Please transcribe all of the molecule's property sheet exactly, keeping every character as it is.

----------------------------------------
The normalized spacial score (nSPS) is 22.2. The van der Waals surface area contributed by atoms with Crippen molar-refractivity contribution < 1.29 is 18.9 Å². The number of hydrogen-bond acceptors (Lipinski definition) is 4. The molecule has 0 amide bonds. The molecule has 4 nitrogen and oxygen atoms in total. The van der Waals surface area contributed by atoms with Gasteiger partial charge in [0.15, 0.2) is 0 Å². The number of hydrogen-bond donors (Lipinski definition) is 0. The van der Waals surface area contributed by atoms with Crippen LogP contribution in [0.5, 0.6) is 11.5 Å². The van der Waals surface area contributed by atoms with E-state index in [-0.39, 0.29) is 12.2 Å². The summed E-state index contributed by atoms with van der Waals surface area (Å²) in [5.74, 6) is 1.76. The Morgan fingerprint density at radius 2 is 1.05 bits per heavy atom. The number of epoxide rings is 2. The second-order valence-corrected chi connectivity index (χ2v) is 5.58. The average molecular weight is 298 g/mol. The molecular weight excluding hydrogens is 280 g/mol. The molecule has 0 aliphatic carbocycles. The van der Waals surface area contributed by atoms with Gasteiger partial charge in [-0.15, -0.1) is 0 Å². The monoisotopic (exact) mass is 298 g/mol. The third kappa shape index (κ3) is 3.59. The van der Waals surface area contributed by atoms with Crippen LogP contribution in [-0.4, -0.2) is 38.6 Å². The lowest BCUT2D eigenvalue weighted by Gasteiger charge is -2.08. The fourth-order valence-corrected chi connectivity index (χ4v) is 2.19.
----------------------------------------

The normalized spacial score (nSPS) is 22.2. The van der Waals surface area contributed by atoms with Crippen molar-refractivity contribution < 1.29 is 18.9 Å². The number of hydrogen-bond acceptors (Lipinski definition) is 4. The molecule has 0 amide bonds. The molecule has 4 nitrogen and oxygen atoms in total. The van der Waals surface area contributed by atoms with Gasteiger partial charge in [0.15, 0.2) is 0 Å². The number of hydrogen-bond donors (Lipinski definition) is 0. The van der Waals surface area contributed by atoms with Crippen LogP contribution in [0.5, 0.6) is 11.5 Å². The van der Waals surface area contributed by atoms with E-state index in [-0.39, 0.29) is 12.2 Å². The summed E-state index contributed by atoms with van der Waals surface area (Å²) in [5.74, 6) is 1.76. The Morgan fingerprint density at radius 2 is 1.05 bits per heavy atom. The number of epoxide rings is 2. The second-order valence-corrected chi connectivity index (χ2v) is 5.58. The average molecular weight is 298 g/mol. The molecular weight excluding hydrogens is 280 g/mol. The molecule has 0 aliphatic carbocycles. The van der Waals surface area contributed by atoms with Gasteiger partial charge in [-0.15, -0.1) is 0 Å². The monoisotopic (exact) mass is 298 g/mol. The third kappa shape index (κ3) is 3.59. The van der Waals surface area contributed by atoms with Crippen LogP contribution in [-0.4, -0.2) is 38.6 Å². The lowest BCUT2D eigenvalue weighted by Gasteiger charge is -2.08. The fourth-order valence-corrected chi connectivity index (χ4v) is 2.19.